I then typed up all of the characters names, folded them up, and put them in a container. I went around and had each student close their eyes and pick a character. Students are responsible for keeping track of their character for the duration of our read aloud. I cut sticky notes in half and gave each student a stack to hold onto while on the carpet. Priory Woods School and Arts College - The Sleepy Farmer. Short Stories for Kids - Short Kid Stories. Read. Play. Learn. Research Based Training - Proven Impact - Thinking Reading. Inspiring ideas on guided reading. If you loathe guided reading, Rachel Clarke and Charlotte Reed’s excellent and inspiring ideas on the subject might just change your mind...
Dear Google, You Should Have Talked to Me First. Dear Google, I wish you’d talked to teachers like me before you made that $40 million investment in Renaissance Learning.
I’ve seen the damage Accelerated Reader can do. The Perfect Classroom Gift: A Gift of Words. I belong to a book club, one that has continued since 1990.
Think of all the books we have read together. And we're serious about this, too. We're not one of those clubs that gather together to eat and then never talk about the book. We talk about the book. Time, Choice and Love – What Makes a Reader? Before I start this post I want to make to clear that it was not my intention to purposefully be negative about Accelerated Reader or any reading programme: it may well end up like that, however. I do want to suggest a much better alternative. Accelerated Reader in particular, though, is widely used in UK schools and having used it myself and spoken of it in previous posts, I’m aware that many have their views.
Of course I can only speak from my own experience but I’ve yet to be convinced by anything I’ve seen or heard about it. While it has been around since the late eighties, I think I first came across this reading programme about eight or nine years ago. It was an expensive buy-in so, of course, my school wanted it to work. Well, what I encountered wasn’t good at all. Effective TEaching of INference skills for reading.
EEF_Interim_Evidence_Brief_-_Reading_at_the_Transition.pdf. Readingresearch.pdf. PALS: A Reading Strategy for Grades 2–6. Primary school library furniture. Scoop › News. CogSci. 20 Quotes From Children’s Books Every Adult Should Know. Posted on July 7, 2014 It’s interesting how some of life’s greatest lessons can be found in children’s literature. And chances are that we did not realize this back when we were kids. Sometimes it’s only when we’re older that we learn to fully appreciate and understand the poignant words from our childhood entertainment. Here’s some of the best quotes from books we used to read. 1. 2. 3. 4. 5. 6. 7.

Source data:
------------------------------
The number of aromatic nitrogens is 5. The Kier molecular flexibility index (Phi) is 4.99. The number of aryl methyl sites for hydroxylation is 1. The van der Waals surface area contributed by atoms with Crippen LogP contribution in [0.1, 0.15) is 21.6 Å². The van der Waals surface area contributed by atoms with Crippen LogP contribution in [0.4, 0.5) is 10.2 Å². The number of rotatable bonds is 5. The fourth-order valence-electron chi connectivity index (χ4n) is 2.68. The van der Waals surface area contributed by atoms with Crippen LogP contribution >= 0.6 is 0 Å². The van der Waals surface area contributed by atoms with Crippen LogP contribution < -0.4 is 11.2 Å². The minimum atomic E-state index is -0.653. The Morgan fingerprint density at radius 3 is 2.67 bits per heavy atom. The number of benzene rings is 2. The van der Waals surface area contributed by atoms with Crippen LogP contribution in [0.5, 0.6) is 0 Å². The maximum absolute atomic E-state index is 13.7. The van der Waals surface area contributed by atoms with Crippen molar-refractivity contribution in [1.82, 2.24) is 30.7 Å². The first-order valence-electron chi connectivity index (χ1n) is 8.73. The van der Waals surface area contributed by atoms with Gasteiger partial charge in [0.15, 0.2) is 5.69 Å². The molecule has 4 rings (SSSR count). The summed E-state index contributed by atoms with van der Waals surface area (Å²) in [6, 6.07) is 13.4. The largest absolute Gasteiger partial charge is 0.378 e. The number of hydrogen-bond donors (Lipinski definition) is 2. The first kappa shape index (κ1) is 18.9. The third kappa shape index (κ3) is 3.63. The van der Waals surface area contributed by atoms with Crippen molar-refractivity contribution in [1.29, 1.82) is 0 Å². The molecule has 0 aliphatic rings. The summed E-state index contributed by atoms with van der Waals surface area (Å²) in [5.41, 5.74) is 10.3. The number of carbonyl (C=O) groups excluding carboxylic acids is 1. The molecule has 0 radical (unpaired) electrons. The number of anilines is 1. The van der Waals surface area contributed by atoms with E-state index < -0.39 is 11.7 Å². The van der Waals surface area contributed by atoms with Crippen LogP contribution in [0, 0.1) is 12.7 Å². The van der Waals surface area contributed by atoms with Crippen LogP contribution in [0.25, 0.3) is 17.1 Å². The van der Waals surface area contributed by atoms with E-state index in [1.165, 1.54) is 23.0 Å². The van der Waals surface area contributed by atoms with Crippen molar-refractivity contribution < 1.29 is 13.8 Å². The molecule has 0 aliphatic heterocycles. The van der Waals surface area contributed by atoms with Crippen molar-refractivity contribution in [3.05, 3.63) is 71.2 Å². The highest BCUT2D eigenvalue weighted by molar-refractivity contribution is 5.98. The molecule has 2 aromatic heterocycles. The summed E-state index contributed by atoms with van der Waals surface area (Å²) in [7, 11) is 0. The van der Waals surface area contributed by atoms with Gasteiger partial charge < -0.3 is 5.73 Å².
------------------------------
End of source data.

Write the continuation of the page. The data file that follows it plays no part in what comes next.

A Primary School Librarian’s List Of 125 Books That A Child Might Want To Rea... The publication of yet another list of the “top 100 books” that children “should” read in primary school raised an extensive discussion on social media about the books chosen. Whilst the books on the list are undeniably classics, and books of quality, do they actually represent the kind of books that will nurture a love of reading in children, or is this instead a list of national curriculum and Amazon favourites? To challenge that list I give you the list of an experienced primary school librarian. These books are the ones that I know have created delight in young readers and have been loved with a passion. You might not agree with all my choices (and some of them are not to my personal tastes) but these have all been loved by REAL CHILDREN who devoured them and wanted more after finishing them. These are not only books that children have enjoyed, but also ones that parents have enjoyed sharing with them.
Hopefully you will enjoy these books too. Literacy, meaning making and social and cultural capital: six thoughts. English teaching, reading and literacy matters.